Paul Dyke starred down hard at the face of his digital watch. He was stood on the wooden balcony outside Totton & Eling's first floor changing rooms, with his back turned against the view of the well maintained suburban gardens that hug the sports ground's perimeter. Flowering petunias weren't his concern; time was.
|Totton's sports ground in distance|
Dyke had given the latecomers a fighting chance, but his texted warning of delays on the motorway didn't stop Dan Allan, Sam Hewitt, Kristian Hewitt, Ryan Hurst, Ryan Jones, Ben Rowe, Sam Schwodler and Jason Wilson, all crawling to Totton along an M275 laden heavy with traffic headed for the Southampton Boat Show.
Standing in our way of a place in the second round of the Southampton Senior Cup were Totton & Eling reserves. Some might classify the term 'reserves' as inferior. This would be incorrect. Being in the Southampton Senior Division, we represent the lowest tier of sides in the competition amongst teams from the Southampton Premier League, the Hampshire Leagues and the Wessex Reserve Leagues, all of which will eventually be whittled down to two teams in the final at Southampton's St Mary's stadium.
|Ryan Hurst heads clear another Totton & Eling attack|
Once that it was established that the Pope wasn't the head of the Anglican church, further questions were raised, such as: do Catholics believe in the Jesus thing? A moot opening question that was sadly never fully debated. There were more pressing questions to grapple with, like: where have all the kit's black socks gone? Will the changing rooms be locked? And the perennial rhetoric that Burridge players have struggled with since the start of the club as we know it, which is: if indeed we're to leave our belongings in the changing rooms, is there a separate place, perhaps a bag of some sorts, that we can keep are valuables safe in during the game? Answers to all of which were once again provided, but no doubt wiped clean from collective memory banks by next Saturday afternoon.
As is customary, the referee asked to check the soles of our football boots for any sharp studs. Lee Fielder wore white Nike cleats. Black rubber blades jutted from their soles like the blunt teeth of a herbivores mammal. “Blades,” said the ref, raising his scrawny grey eyebrows. “Never tried them. What are they like?” Lee seemed keener to get warmed up than enter into a conversation with a referee about footwear. “Yeah, they're fine.” The referee wore a pair of non gripped black trainers, the make of which I couldn't decipher without sinking down to his feet. He pointed down at his shoes, “these flats are perfect for this time of year.” This strangely friendly attitude showed no evidence of quite how irritable he can and would become during play.
It was clear from kick-off that Totton & Eling wanted to flex their Wessex League muscles. They made quick passes with tidy ball control. In an eagerness to stamp their mark on the game further, one of their defenders mistook technical superiority with incompetence. Defenders aren't there to ponce about, their primary function is to destroy. Their defender's careless pass across his penalty area was seized upon by Ben Rowe who poked us into the lead. Totton & Eling didn't let this mishap stifle their confidence, and at times their quick play tied us in knots. By half-time they were 2-1 up, which was a fair reflection of the half.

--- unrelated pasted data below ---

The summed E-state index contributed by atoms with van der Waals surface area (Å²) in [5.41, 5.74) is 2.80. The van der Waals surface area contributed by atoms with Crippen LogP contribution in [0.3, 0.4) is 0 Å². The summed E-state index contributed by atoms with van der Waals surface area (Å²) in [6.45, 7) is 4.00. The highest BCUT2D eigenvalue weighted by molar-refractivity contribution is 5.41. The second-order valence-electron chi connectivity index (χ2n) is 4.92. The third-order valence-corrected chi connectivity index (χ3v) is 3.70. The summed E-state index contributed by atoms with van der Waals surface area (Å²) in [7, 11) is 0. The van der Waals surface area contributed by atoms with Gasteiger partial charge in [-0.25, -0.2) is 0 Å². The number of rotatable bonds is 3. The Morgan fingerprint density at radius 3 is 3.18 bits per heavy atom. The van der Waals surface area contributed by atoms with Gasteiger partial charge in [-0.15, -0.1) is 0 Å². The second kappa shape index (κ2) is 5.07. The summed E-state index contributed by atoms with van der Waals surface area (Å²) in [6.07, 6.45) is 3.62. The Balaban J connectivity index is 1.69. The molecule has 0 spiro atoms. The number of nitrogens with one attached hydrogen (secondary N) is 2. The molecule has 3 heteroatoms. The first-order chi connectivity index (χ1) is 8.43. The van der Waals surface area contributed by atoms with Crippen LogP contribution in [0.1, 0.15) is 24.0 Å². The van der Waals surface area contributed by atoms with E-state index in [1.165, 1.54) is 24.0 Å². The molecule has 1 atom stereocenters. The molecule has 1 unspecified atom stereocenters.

We stayed outside at half-time and sat under the shade of a tree. Dyke emptied a carrier bag full of Mars Bar Duos onto the grass in front of us. Several players tucked in. I stuck to water. Our efforts continued to be commendable in the second-half, but getting the run around on a warm September afternoon isn't always conducive to maintaining good relations with one another. Baiting or indeed any other general unpleasantness amongst ourselves was kept to a minimum. By in large it was a good spirited game between the two teams, which is always a bit of a shame.
Totton did not take their foot off the pedal and we were unable to prevent them from scoring two further goals in the second half. It was during a stoppage in play that I offered the referee a swig of water from one of our bottles that lay on the dry grass beyond the touchline. I don't know what came over me, it must have been the heat. As he guzzled from it, low guttural sounds resonated from somewhere deep in his throat. It sounded as though he were trying to sink a particularly stubborn handful of Mandrax.
He only stopped mouthing the bottle's yellow plastic teat after noticing a far younger blond women sat on a bench beyond the perimeter's fence; one he seemed to know. "What are you up to," he asked in an all to familiar tone of voice. The women took her eyes off her mobile phone screen to look up towards him for the briefest of moments. "Sudoku," she replied. Obviously. There are some things that aren't meant to be understood by man.
Click here to see full results from the first round of the Southampton Senior Cup
Burridge line up: GK: Ryan Jones, LB: Sam Hewitt, CB: Kev Willsher, CB: Ryan Hurst, RB: Dan Allen (Greg Baker), RM: Sam Schwodler, CM: Mark Sanderson (Joe Hill), CM: Jason Wilson, CM: Kristian Hewitt, LM: Marc Judd, CF: Ben Rowe (Lee Fielder)
|Burridge goalkeeper Ryan Jones, shortly before making an athletic save from a Totton free-kick|
The annual Southampton League prediction were on page 36 of Saturday's edition of The Sports Pink. There it was, one page after a voucher for Tosca's Italian restaurant on Commercial Road, predictions for the top three in each of the eight divisions.
This season Burridge have been given the wild-card, and I quote:
“Burridge AFC always flirt around the edge and might go one better this time around.”
Netley Central Reserves are predicted to win the title
with Forest Town in second,
and Allbrook in third.